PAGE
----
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Mayor Touts Green Corridor, but Can Downtown Support His New Industry?

By Eric Richardson
Published: Tuesday, April 14, 2009, at 06:35PM
Arts District Eric Richardson [Flickr]

Looking southeast from City Hall over Downtown's Arts District and Industrial District.

In his State of the City speech this afternoon, Mayor Antonio Villaraigosa promoted the creation of a five-mile "CleanTech Corridor" that would stretch north through Downtown's Industrial District. The project would "transform our industrial core into ground zero for green jobs," Villaraigosa said.

Unsaid, though, is just how the city plans to turn antiquated industrial land with small plots into space that would support new green businesses.

The industrial land between the Downtown core and the Los Angeles River was laid out in the early 1900s. Lot sizes are small and the streets are even smaller. Railroads were the lifeblood of industry, and the grid of buildings and streets was built to support boxcars, not semi-trucks.

While the industrial district has a number of great old buildings, most of them are simply unsuitable for industry today. Low ceilings make manufacturing impossible, and lots lack the loading docks that business demands.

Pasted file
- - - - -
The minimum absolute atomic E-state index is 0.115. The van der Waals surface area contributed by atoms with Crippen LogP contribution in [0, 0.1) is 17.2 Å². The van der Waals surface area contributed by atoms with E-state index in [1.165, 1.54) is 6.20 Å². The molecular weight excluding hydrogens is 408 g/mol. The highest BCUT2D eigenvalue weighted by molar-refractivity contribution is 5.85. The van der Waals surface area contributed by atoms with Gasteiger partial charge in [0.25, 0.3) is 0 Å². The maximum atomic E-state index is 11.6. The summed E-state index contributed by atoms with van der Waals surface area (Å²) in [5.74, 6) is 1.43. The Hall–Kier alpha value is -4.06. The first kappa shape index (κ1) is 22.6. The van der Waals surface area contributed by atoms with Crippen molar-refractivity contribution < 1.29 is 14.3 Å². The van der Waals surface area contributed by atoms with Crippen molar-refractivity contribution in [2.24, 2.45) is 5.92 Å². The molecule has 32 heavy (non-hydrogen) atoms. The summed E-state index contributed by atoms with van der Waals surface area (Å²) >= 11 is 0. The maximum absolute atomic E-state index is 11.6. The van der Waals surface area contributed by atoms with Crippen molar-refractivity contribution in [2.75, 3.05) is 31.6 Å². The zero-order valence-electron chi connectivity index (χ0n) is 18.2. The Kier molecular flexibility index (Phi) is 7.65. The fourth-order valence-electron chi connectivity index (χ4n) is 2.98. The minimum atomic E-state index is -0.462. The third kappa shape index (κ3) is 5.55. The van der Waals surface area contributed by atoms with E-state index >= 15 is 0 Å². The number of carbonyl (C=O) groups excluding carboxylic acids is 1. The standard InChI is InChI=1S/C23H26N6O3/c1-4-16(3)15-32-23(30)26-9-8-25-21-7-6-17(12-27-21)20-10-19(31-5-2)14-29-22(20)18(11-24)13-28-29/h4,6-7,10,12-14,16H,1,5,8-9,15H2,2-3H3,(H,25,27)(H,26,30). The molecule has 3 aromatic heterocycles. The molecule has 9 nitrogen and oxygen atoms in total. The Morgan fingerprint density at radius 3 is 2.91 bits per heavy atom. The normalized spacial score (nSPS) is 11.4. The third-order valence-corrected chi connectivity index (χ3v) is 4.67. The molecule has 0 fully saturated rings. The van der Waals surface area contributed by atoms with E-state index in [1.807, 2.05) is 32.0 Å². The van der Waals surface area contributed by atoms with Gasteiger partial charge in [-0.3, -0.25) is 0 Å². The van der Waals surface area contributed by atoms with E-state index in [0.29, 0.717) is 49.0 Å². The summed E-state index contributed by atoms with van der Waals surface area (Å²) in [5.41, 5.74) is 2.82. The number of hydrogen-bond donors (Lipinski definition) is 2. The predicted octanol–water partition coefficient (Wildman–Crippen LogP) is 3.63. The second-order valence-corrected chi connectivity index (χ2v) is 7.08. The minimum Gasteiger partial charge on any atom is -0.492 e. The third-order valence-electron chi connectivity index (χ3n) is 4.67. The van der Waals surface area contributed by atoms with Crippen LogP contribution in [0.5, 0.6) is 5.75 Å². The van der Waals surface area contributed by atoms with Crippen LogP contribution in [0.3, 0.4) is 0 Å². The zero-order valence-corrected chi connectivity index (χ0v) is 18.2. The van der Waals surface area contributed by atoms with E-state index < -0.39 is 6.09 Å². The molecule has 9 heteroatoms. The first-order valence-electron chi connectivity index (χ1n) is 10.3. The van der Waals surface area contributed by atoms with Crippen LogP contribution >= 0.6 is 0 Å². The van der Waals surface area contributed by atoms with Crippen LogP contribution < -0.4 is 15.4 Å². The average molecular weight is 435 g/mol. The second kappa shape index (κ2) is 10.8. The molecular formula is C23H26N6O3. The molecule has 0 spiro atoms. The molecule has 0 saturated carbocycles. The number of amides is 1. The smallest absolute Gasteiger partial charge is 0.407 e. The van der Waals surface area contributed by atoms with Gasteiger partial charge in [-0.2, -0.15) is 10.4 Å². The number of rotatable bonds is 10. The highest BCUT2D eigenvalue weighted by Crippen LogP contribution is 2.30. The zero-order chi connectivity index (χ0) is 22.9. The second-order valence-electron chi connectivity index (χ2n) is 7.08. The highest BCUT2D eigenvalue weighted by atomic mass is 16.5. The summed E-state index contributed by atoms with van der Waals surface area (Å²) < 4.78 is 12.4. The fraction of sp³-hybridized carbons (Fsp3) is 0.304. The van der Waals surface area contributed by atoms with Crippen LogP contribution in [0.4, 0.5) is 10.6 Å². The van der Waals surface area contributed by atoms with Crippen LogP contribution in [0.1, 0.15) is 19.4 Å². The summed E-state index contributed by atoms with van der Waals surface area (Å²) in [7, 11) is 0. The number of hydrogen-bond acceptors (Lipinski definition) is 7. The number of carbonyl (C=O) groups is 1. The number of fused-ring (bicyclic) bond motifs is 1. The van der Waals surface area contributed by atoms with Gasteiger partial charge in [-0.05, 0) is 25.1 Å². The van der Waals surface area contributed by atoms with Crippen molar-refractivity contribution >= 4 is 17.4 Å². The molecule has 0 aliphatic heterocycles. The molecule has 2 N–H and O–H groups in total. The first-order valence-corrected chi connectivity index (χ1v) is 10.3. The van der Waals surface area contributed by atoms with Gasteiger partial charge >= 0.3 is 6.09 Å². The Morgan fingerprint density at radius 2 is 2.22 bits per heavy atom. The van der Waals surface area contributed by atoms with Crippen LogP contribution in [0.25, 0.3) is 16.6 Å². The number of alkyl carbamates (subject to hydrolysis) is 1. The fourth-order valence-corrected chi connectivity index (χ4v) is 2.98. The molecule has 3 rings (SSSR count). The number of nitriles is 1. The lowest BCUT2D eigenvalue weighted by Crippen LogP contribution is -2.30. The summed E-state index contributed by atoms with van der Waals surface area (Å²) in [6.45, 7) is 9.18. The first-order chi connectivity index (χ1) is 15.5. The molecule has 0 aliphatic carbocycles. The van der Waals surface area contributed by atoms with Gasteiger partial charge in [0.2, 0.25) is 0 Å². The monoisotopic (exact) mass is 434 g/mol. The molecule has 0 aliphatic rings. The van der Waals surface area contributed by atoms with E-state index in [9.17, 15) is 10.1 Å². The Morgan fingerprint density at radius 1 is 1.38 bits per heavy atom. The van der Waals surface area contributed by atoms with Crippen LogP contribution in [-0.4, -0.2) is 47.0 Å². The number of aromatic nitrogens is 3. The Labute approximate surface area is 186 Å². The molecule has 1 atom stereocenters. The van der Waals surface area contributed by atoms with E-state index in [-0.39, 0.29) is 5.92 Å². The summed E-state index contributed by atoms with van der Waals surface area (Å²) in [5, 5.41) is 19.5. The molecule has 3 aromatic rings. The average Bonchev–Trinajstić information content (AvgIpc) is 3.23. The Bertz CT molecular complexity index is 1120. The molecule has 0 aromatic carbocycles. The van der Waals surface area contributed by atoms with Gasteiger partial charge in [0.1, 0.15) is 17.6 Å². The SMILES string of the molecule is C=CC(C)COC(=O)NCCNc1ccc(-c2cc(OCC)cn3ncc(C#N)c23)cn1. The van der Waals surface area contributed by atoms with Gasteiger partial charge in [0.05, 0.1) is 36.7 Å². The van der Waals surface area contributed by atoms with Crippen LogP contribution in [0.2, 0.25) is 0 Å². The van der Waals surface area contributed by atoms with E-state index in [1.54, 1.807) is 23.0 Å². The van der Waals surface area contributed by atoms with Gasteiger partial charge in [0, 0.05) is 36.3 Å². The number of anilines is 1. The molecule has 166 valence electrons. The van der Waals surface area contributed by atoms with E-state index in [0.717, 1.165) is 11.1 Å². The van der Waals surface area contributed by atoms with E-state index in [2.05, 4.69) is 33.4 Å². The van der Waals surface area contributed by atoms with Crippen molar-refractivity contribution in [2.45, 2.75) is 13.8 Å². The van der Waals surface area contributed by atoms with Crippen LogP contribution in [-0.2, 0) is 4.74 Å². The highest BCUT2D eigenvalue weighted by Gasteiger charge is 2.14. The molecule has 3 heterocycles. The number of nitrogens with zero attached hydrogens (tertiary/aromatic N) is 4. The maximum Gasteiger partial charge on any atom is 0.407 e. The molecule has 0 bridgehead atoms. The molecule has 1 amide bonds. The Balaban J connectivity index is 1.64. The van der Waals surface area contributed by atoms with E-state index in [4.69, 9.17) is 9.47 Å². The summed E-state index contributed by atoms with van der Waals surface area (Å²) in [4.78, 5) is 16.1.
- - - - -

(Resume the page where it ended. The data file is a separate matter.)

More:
Villaraigosa said today that he wants to see a day when "clean technology is as synonymous with Los Angeles as motion pictures." He hopes to create a "business corridor bringing together researchers, designers and manufacturers from around the world dedicated to sustainable solutions and to creating green-collar jobs."

The Community Redevelopment Agency (CRA) has been pushing the Mayor's agenda for industrial CleanTech, advertising the agency's twenty acre plot at Santa Fe and Washington as the CleanTech Manufacturing Center, the southern anchor of the proposed corridor.

Discussions that mix the 20-acre site, formerly the Crown Coach school bus factory, and the small plots scattered through the Industrial District do a disservice to the conversation.

The Crown Coach site is an empty parcel of land, able to be shaped into whatever use one might want to put on it. The rest of the land along the river is a maze of tiny parcels and tiny blocks. Assembling large chunks of land is lengthy at best, and often simply infeasible. Infrastructure such as power and communications is also outdated and would need to be updates for more current users.

One would be hard-pressed to find evidence that a cash-strapped city can offer the incentives necessary to get new industry interested in such complicated land. In the meantime, the single-focused push has put a stop to other creative uses that find the funky layouts appealing. While a push for green jobs is nice, stifling potential development isn't.


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